A look at the ten most likely places for a new MLB club
It seems that nearly every week, articles surrounding the potential relocation of the A’s and Rays surface. A panel looking into a potential San Jose relocation for the A’s has been gridlocked since 2009 (and remember, the A’s have been looking to move to San Jose for a heck of a lot longer than that). The Rays haven’t been far behind in their efforts to get out of Tropicana Field. Whether it’s the commute for fans to get to the domed stadium, the aesthetics, or the need to be closer to an urban core, it seems that Tampa Bay has been seeking a new ballpark for just as long. Relocation for these two clubs is crucial.
Another thing that comes up less frequently but has extra meaning going into 2013 is expansion. With the Astros moving into the AL West, the American League and National League will now be balanced at 15 clubs a piece. The problem is that 15 is an odd number, and as a result, interleague will become a daily affair. It’s unlikely that’s something that the league wanted, so getting to 32 clubs would take care of that matter. That would mean revenues spread thinner with two extra mouths to feed. Additionally, it’s no given that one or both wouldn’t be revenue-sharing takers, and trying to get ballparks built is no easy feat in this economy. So, 30 is a number that seems to suit the “Big Four” sports leagues in North America. The NBA has it. Ditto for the NHL. Currently, only the NFL—which has the advantage of being highly centralized (revenues are shared more evenly across the franchises) and exceptionally popular—is the exception at 32 clubs.
Maury looks at 2012's attendance winners and losers as well as some early postseason ratings.
With the 2012 regular season in the books, it’s time to look at how clubs did at selling tickets. Yes, they call it “attendance,” but it’s really “paid attendance,” a showing of tickets sold and rarely reflective of actual butts in the seats. The league’s 30 clubs drew 74,859,268 over 2,423 games this year: an increase of 2 percent. While this wasn’t as good as I projected before the season started, it was the league’s largest year-to-year growth since the 2007 season total rose 4.6 percent over 2006. Nine clubs drew more than three million in paid attendance this season, while 13 clubs eclipsed the 2.5 million mark. In addition, this is the second consecutive season that total attendance increased over the previous year and marks the highest attendance since 2008. When things are all said and done, 2012 will rank as the fifth-best single-season in MLB history in terms of attendance.
That’s the good news. The bad news is that attendance between 2010 and 2011, while technically up, was basically the same. The league sold 397,715 more tickets last year than 2010, or an increase of less than one percent. Let’s call that what it is: flat. In fact, over the last four years, the league has seen attendance pretty much remain flat. When you factor in new ballparks for the Mets, Yankees, Twins, and Marlins over the period, this tells us that either the sour economy still holds its grip on America’s discretionary income or MLB’s true “golden era”, as Selig likes to call it, was really 2004-2008 when attendance soared. Still, the league has to be happy; last year, the Dodgers’ attendance cratered during Frank McCourt’s tenure, and there were a considerable number of rainouts. This season, rainouts weren’t as high, and with the two additional Wild Card teams added in, the races for a postseason berth were more compelling.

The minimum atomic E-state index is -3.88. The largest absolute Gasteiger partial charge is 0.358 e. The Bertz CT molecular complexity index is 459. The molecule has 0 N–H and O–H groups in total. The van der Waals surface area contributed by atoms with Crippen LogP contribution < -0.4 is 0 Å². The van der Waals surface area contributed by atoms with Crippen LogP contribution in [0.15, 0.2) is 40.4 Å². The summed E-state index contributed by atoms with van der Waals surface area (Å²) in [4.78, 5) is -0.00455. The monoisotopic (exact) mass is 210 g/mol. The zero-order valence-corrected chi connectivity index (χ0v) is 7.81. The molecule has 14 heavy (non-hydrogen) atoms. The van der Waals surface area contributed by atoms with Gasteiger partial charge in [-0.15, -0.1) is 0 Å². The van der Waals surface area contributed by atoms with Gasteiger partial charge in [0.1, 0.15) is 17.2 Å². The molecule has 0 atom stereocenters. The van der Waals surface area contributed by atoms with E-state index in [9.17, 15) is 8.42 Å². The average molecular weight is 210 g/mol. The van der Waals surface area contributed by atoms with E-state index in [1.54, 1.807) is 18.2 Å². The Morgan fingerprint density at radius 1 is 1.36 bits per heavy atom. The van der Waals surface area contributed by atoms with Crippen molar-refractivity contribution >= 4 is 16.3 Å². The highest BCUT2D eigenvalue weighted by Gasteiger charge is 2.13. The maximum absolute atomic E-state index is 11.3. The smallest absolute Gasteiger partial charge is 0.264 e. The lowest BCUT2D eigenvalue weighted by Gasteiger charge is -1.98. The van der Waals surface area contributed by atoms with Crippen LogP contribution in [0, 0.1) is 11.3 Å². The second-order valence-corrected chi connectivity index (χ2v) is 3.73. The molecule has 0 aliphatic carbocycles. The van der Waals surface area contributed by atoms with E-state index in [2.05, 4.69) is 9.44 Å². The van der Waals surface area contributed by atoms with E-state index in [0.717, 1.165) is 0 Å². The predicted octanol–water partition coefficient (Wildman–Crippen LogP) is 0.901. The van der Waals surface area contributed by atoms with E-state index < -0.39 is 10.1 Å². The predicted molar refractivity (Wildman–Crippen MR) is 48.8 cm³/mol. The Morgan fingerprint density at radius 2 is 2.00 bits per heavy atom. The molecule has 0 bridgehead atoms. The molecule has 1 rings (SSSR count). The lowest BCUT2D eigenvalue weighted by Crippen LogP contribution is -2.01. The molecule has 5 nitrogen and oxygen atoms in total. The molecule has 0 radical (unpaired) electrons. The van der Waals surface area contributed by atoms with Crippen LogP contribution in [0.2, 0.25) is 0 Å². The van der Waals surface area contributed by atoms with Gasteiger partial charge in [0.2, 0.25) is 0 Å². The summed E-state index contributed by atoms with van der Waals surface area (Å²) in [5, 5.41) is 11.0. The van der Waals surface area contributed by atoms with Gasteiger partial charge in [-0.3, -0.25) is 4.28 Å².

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Does the newest edition of The Show deliver on its promise of an interactive baseball broadcast?
MLB 12: The Show aspires to be an interactive baseball broadcast—it says so on the box. Ergo, the developers designed the game to be a made-for-television event made for Playstation.
The baseball-broadcasting staples are present. Close-ups focusing on the pitcher or hitter’s face depend on the result of the previous pitch. Should Roy Halladay struggle to throw strikes then the simulation is a poor one, but your unreal Halladay will fidget with the baseball or wipe his brow in between offerings. Walk the leadoff hitter in a tight spot and Charlie Manuel will appear troubled. Have Shane Victorino gun down a runner and you might see him flex afterward; similarly, expect Placido Polanco to glare at his glove after committing an error. Emotional response from the actors is a key piece of a baseball broadcast. The Show understands and employs this as well as any game has before.
Michael ends his look at Japanese imports with some conclusions and a look at the future of the transpacific player market.
In the Asian Equation series, I’ve traced the history of the current posting system that imports players from NPB (Nippon Professional Baseball, the Japanese major leagues) and how the success of Ichiro Suzuki has affected it, from the position players who arrived in his wake to the pricey disappointments among starting pitchers and the marginally successful relievers. In this final column, I’ll take a look back to draw conclusions from this history and see what we can expect from the NPB market in the future. As with my previous columns, Patrick Newman’s advice and ideas were very helpful, as is his website, NPB Tracker.
The simplest, broadest conclusion concerns the players themselves, where we must draw an important distinction between talent and skills. As Craig Brown wrote in the comments section of his article on Tsuyoshi Nishioka, “. . . comparing two middle infielders just because they come from Japan is like comparing two middle infielders just because they come from Delaware.” Just because they’re from Japan doesn’t mean we can draw specific conclusions about individual ballplayers, their talents, or their ability to succeed in Major League Baseball. This goes double for Ichiro, whose skills are idiosyncratic on either side of the Pacific. Throwing money at Japanese players expecting them to be slap hitters with weird batting stances and an uncanny ability to find defensive holes is as foolish as thinking every Venezuelan shortstop will field (and endure) like Omar Vizquel. We can’t expect specific players to have certain inherent talents just because they were born in Japan.
In his fifth Asian Equation column, Michael looks at the relievers who have enjoyed modest success--and failure--making the move from Japan to America.